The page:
These and other objects, features and advantages of the present invention will become more apparent from the following description when taken in connection with the accompanying drawing which shows, for purposes of illustration only, one embodiment in accordance with the present invention, and wherein:

FIG. 1 is a schematic block diagram of a circuit arrangement in accordance with the present invention; and

FIG. 2 is a schematic diagram of a so-called Wien-Robinson suppression filter used with the present invention.

Referring now to the drawing wherein like reference numerals are used throughout the two views to designate like parts, and more particularly to FIG. 1, a potentiometer 2 which is connected with the drive pedal 1, applies a voltage corresponding to the drive pedal position to a control apparatus 4 of known construction. An electric filter 3 is connected between the potentiometer 2 and the control apparatus 4, which is commercially available under the designation Wien-Robinson suppression filter. Its electric circuit illustrated in FIG. 2 is taken from the book, Halbleiter-Schaltungstechnik ("Semiconductor Circuit Techniques"), page 316, Springer Publishers, and has been completed by an inverter in the output thereof. Since the Wien-Robinson suppression filter is described in detail in this publication, a detailed description thereof is dispensed with herein. The filter has an attenuation of about 40 db and a filter quality of 1; it is therefore relatively wide-band and is adjusted to a frequency of about 2.6 hertz.

An electric adjusting member 5 of any conventional type which is connected to the output of the control apparatus 4, actuates the throttle valve 6. All of the electrical structural elements of the transmission are connected in series and are connected in parallel with the power supply between its positive terminal and ground.

While we have shown and described only one embodiment in accordance with the present invention, it is understood that the same is not limited thereto but is susceptible of numerous changes and modifications as known to those skilled in the art, and we therefore do not wish to be limited to the details shown and described herein but intend to cover all such changes and modifications as are encompassed by the scope of the appended claims.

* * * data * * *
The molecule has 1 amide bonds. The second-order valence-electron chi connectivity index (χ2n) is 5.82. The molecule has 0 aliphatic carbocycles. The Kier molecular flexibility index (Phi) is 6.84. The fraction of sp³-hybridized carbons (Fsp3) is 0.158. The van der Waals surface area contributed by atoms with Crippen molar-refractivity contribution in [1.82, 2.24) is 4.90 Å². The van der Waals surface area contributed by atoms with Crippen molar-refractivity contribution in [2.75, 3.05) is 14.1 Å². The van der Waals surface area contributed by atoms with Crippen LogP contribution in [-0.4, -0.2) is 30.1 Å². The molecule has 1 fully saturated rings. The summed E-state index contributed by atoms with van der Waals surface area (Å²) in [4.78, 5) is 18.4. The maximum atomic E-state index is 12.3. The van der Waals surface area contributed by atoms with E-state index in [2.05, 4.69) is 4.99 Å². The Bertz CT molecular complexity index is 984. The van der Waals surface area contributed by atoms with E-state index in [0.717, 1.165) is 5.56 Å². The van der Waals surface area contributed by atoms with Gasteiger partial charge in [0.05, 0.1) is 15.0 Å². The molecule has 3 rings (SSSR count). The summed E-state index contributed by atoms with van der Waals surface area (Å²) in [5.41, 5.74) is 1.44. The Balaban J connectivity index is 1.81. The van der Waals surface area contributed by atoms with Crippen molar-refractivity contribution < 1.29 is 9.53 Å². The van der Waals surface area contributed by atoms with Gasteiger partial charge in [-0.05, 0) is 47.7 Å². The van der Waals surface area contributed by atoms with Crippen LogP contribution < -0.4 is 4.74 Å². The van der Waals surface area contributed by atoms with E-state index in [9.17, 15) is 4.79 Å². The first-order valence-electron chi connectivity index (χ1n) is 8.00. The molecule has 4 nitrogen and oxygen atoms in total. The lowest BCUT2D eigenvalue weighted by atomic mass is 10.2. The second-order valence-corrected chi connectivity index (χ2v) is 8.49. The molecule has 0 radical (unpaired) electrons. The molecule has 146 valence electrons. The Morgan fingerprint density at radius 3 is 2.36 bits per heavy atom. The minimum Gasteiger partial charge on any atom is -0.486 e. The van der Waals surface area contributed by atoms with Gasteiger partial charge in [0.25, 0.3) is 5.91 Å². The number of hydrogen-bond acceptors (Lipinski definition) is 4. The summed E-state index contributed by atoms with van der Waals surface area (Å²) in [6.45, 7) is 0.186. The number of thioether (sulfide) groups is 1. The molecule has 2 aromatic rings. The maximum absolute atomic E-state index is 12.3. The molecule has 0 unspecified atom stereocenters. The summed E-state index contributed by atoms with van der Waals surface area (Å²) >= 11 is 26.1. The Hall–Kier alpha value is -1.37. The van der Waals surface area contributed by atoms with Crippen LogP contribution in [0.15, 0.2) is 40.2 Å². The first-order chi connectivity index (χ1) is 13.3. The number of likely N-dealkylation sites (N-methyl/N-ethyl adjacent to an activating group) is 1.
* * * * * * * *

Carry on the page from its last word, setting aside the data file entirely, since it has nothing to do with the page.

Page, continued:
Patent Citations
Cited PatentFiling datePublication dateApplicantTitle
US4112885 *May 17, 1976Sep 12, 1978Nippon Soken, Inc.Throttle valve control system for an internal combustion engine
US4169437 *Nov 22, 1977Oct 2, 1979Robert Bosch GmbhSpeed control system for a vehicle
US4305359 *Sep 5, 1979Dec 15, 1981Vdo Adolf Schindling AgDevice for the transmission of the position of a control element, actuatable by the vehicle driver, controlling the traveling speed of a motor vehicle
US4319658 *Dec 4, 1978Mar 16, 1982Vdo Adolf Schindling AgDevice for the control of the traveling speed of a motor vehicle
US4430975 *Jun 3, 1982Feb 14, 1984Mikuni Kogyo Kabushiki KaishaThrottle valve actuating system used in ignition type internal combustion engines
Referenced by
Citing PatentFiling datePublication dateApplicantTitle
US4819598 *Nov 23, 1987Apr 11, 1989Volkswagen AgMethod and apparatus for preventing troublesome load change shocks caused by a combustion engine
US4862854 *Apr 5, 1988Sep 5, 1989Mazda Motor CorporationControl systems for vehicle engines
US4909215 *Jun 20, 1989Mar 20, 1990Volkswagen AgArrangement for prevention of troublesome load change shocks in a vehicle combustion engine
US4941444 *Feb 21, 1989Jul 17, 1990Mazda Motor CompanyEngine control apparatus
US4976239 *Feb 6, 1985Dec 11, 1990Nissan Motor Company, LimitedThrottle control system with noise-free accelerator position input
US5101786 *Mar 25, 1991Apr 7, 1992Nippondenso Co., Ltd.Control system for controlling output torque of internal combustion engine
US6199536 *Apr 29, 1999Mar 13, 2001Daimlerchrysler AgMethods for avoiding bucking oscillations during acceleration of vehicles
US6220221 *Apr 29, 1999Apr 24, 2001Daimlerchrysler AgMethod for avoiding bucking oscillations during acceleration of vehicles
US6341594 *May 26, 2000Jan 29, 2002Daimlerchrysler AgMethod for setting a specifiable target speed in a vehicle
US7433774 *Feb 6, 2004Oct 7, 2008Honda Motor Co., Ltd.Control system for cylinder cut-off internal combustion engine
U.S. Classification123/361, 123/399
International ClassificationF02D17/02, B60K26/04, F02D9/02, F02D11/10, F02D29/02
Cooperative ClassificationB60K26/04, F02D11/106, F02D17/02
European ClassificationF02D11/10D, B60K26/04, F02D17/02
Legal Events
Dec 21, 1993FPExpired due to failure to pay maintenance fee
Effective date: 19931003
Oct 3, 1993LAPSLapse for failure to pay maintenance fees
Mar 30, 1989FPAYFee payment
Year of fee payment: 4
Mar 11, 1983ASAssignment
Effective date: 19830209